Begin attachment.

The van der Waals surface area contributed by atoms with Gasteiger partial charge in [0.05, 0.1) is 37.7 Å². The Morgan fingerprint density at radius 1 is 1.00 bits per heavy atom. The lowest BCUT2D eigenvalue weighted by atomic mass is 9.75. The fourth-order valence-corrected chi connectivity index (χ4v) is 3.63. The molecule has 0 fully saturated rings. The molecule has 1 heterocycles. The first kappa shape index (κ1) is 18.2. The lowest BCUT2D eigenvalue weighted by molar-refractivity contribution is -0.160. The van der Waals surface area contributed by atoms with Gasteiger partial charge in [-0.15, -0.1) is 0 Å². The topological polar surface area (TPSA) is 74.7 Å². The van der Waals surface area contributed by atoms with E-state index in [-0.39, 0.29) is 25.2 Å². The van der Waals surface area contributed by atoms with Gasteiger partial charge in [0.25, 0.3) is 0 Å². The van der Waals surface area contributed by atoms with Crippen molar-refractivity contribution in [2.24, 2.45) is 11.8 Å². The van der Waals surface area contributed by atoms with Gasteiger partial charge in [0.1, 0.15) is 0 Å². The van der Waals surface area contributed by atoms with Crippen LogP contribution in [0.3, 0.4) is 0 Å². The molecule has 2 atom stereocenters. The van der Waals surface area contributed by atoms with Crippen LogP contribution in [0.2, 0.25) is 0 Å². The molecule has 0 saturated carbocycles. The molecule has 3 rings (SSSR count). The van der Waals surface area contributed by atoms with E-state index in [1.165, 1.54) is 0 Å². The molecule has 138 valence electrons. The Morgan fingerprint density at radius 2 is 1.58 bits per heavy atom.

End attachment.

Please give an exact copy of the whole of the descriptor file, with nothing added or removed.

The van der Waals surface area contributed by atoms with Gasteiger partial charge in [0.05, 0.1) is 37.7 Å². The Morgan fingerprint density at radius 1 is 1.00 bits per heavy atom. The lowest BCUT2D eigenvalue weighted by atomic mass is 9.75. The fourth-order valence-corrected chi connectivity index (χ4v) is 3.63. The molecule has 0 fully saturated rings. The molecule has 1 heterocycles. The first kappa shape index (κ1) is 18.2. The lowest BCUT2D eigenvalue weighted by molar-refractivity contribution is -0.160. The van der Waals surface area contributed by atoms with Gasteiger partial charge in [-0.15, -0.1) is 0 Å². The topological polar surface area (TPSA) is 74.7 Å². The van der Waals surface area contributed by atoms with E-state index in [-0.39, 0.29) is 25.2 Å². The van der Waals surface area contributed by atoms with Gasteiger partial charge in [0.25, 0.3) is 0 Å². The van der Waals surface area contributed by atoms with Crippen molar-refractivity contribution in [2.24, 2.45) is 11.8 Å². The van der Waals surface area contributed by atoms with Gasteiger partial charge in [0.1, 0.15) is 0 Å². The van der Waals surface area contributed by atoms with Crippen LogP contribution in [0.3, 0.4) is 0 Å². The molecule has 2 atom stereocenters. The van der Waals surface area contributed by atoms with Crippen LogP contribution in [0.2, 0.25) is 0 Å². The molecule has 0 saturated carbocycles. The molecule has 3 rings (SSSR count). The van der Waals surface area contributed by atoms with E-state index in [1.165, 1.54) is 0 Å². The molecule has 138 valence electrons. The Morgan fingerprint density at radius 2 is 1.58 bits per heavy atom.